Anyway, back to the patent bar.

Monday, January 08, 2007

Growing Pains and Suit Sizes

[original link here]

Sure, it's not that easy in the mornings. Waking up when all I want to do is sleep; getting to minyan, studying with a chevrusa -- we're doing Gemara Sukka. ...and then the dreaded daily studying -- guess what -- IY"H, that routine will soon come to an end. I got a job interview. The position isn't for an attorney, but it is for a IP Paralegal in a neighboring state. I'm very excited about this, because even though this job is not for an attorney, it is close enough and it gets my foot in the door so that when I pass the Character and Fitness review and get sworn in as an attorney, and when I pass the patent bar, I hope to have the option of converting my job title to Patent Attorney (after all, I'll already be working there). At the very least, the employer has acknowledged that she knows I am a lawyer and that I passed the bar exam, and so after a few months of training as a paralegal (which by the way pays more than a starting attorney here in my state), they'll upgrade me to attorney status.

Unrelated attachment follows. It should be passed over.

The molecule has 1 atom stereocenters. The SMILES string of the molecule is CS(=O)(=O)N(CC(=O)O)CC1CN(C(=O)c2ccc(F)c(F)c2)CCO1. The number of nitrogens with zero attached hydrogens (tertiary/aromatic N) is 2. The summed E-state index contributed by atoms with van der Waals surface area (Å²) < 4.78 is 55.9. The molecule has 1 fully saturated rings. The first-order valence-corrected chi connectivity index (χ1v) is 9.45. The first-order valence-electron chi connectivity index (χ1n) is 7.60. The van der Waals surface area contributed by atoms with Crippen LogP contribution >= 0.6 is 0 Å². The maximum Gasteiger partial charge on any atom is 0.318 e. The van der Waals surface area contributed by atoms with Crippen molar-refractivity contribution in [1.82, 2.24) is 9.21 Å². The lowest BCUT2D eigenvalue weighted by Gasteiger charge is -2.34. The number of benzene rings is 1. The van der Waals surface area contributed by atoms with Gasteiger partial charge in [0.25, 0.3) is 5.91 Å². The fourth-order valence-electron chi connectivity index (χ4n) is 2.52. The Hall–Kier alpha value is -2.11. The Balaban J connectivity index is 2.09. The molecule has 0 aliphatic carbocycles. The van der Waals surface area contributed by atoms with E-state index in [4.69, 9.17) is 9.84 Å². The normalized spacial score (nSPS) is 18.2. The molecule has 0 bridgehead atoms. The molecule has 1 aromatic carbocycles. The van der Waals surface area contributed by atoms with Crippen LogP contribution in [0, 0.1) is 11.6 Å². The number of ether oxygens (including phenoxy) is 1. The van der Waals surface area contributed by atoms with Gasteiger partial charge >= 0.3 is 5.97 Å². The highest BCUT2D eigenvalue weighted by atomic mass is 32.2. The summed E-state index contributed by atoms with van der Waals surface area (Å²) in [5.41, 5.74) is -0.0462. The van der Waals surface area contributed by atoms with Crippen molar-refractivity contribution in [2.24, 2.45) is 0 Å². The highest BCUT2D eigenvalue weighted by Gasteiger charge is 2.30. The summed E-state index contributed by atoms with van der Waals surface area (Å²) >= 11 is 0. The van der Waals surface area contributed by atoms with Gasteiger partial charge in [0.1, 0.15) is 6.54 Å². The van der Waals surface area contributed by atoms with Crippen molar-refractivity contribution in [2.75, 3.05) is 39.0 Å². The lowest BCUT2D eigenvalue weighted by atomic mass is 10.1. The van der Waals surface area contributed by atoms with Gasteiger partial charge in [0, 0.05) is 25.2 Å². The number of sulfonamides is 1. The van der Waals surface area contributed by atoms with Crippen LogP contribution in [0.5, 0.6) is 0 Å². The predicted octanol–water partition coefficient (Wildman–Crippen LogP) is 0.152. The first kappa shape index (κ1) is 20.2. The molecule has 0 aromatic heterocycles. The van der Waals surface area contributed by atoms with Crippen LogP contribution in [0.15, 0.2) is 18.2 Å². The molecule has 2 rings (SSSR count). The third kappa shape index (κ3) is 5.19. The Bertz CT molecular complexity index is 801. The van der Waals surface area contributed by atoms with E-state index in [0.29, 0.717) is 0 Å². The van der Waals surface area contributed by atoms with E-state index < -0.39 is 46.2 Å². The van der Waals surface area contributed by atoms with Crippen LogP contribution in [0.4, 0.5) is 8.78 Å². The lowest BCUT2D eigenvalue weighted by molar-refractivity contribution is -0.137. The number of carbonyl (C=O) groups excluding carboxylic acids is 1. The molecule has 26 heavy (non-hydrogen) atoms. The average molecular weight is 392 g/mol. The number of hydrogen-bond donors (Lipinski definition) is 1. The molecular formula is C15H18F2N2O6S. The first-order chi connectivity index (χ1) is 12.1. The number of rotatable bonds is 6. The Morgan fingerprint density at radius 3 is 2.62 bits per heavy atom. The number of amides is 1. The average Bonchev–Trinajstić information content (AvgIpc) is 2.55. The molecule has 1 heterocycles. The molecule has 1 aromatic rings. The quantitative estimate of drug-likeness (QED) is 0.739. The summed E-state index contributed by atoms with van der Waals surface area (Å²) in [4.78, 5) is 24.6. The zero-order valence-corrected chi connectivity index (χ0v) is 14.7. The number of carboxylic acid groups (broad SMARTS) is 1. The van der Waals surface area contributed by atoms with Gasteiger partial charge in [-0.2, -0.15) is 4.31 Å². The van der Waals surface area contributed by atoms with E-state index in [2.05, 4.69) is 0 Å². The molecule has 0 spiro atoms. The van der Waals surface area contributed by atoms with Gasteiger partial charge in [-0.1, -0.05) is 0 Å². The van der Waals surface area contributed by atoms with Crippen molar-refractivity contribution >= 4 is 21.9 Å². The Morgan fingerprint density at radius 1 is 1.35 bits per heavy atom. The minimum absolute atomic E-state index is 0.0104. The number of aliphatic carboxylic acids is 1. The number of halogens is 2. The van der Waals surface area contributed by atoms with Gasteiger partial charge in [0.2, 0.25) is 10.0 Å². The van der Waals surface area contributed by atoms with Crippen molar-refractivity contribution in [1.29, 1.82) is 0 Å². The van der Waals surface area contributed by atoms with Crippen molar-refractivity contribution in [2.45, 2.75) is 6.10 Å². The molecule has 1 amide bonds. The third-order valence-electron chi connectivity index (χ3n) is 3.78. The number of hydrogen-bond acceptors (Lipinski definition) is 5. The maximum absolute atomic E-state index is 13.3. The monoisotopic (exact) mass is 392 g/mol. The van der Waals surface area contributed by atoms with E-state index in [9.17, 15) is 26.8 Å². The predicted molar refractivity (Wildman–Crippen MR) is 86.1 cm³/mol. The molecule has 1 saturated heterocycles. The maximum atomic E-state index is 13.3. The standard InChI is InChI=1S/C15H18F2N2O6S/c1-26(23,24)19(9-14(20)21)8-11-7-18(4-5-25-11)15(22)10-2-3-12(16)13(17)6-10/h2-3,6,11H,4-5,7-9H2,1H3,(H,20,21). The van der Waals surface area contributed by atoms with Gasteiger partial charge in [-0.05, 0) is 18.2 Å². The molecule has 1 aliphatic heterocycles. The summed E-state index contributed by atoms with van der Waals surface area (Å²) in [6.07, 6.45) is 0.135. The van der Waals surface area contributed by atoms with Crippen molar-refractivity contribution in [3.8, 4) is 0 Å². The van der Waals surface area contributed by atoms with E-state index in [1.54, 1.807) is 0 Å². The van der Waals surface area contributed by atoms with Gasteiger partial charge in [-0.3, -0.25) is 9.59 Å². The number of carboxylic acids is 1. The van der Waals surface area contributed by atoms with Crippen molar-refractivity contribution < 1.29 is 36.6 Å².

I guess a benefit for them is that they train me to work for them as an attorney while paying me the reduced salary of a paralegal. I don't mind. At least I'll be working and gaining relevant experience that I can put on a resume and supporting my family so that my wife can feel that she doesn't need to work after the baby comes and maternity leave runs out.

So that's it. Everything else in order... My wife and I bought a suit yesterday. I couldn't believe that the 46L size that I have been for so many years no longer fit me. Was I heavier because of being out of shape or from having my pitty pregnancy belly? [If you can even call it that] -- the problem was not my belly, but the fact that the suit jacket kept arching out from my chest in the front, which is a sign that my chest is too big for the suit. We checked my chest -- nothing but muscle. Could I have my last puberty spurt - this one expanding the size of my chest at the age of 29?